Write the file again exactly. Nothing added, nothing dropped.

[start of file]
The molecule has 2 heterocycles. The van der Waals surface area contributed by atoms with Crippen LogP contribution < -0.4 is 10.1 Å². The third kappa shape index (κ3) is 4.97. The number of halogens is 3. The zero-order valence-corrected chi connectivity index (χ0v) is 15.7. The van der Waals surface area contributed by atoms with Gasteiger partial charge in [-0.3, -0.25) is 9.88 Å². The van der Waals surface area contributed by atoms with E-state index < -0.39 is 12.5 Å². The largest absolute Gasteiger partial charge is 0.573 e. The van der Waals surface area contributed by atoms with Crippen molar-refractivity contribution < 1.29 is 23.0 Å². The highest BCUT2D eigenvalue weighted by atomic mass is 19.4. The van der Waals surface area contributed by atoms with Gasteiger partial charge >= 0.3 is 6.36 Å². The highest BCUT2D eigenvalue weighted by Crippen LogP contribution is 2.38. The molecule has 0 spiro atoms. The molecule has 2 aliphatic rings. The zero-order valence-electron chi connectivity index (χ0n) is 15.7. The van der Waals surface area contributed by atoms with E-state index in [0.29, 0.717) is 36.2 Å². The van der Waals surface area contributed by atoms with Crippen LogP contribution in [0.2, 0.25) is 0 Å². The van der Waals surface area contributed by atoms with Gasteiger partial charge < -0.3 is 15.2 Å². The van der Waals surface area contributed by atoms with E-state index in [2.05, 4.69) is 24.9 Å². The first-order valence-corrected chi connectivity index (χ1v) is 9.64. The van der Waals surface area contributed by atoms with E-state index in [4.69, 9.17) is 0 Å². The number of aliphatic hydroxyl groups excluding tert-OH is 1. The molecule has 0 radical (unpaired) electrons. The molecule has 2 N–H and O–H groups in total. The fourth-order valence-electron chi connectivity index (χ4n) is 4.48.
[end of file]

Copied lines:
The molecule has 2 heterocycles. The van der Waals surface area contributed by atoms with Crippen LogP contribution < -0.4 is 10.1 Å². The third kappa shape index (κ3) is 4.97. The number of halogens is 3. The zero-order valence-corrected chi connectivity index (χ0v) is 15.7. The van der Waals surface area contributed by atoms with Gasteiger partial charge in [-0.3, -0.25) is 9.88 Å². The van der Waals surface area contributed by atoms with E-state index < -0.39 is 12.5 Å². The largest absolute Gasteiger partial charge is 0.573 e. The van der Waals surface area contributed by atoms with Crippen molar-refractivity contribution < 1.29 is 23.0 Å². The highest BCUT2D eigenvalue weighted by atomic mass is 19.4. The van der Waals surface area contributed by atoms with Gasteiger partial charge >= 0.3 is 6.36 Å². The highest BCUT2D eigenvalue weighted by Crippen LogP contribution is 2.38. The molecule has 0 spiro atoms. The molecule has 2 aliphatic rings. The zero-order valence-electron chi connectivity index (χ0n) is 15.7. The van der Waals surface area contributed by atoms with E-state index in [0.29, 0.717) is 36.2 Å². The van der Waals surface area contributed by atoms with Crippen LogP contribution in [0.2, 0.25) is 0 Å². The van der Waals surface area contributed by atoms with Gasteiger partial charge < -0.3 is 15.2 Å². The van der Waals surface area contributed by atoms with E-state index in [2.05, 4.69) is 24.9 Å². The first-order valence-corrected chi connectivity index (χ1v) is 9.64. The van der Waals surface area contributed by atoms with E-state index in [4.69, 9.17) is 0 Å². The number of aliphatic hydroxyl groups excluding tert-OH is 1. The molecule has 0 radical (unpaired) electrons. The molecule has 2 N–H and O–H groups in total. The fourth-order valence-electron chi connectivity index (χ4n) is 4.48.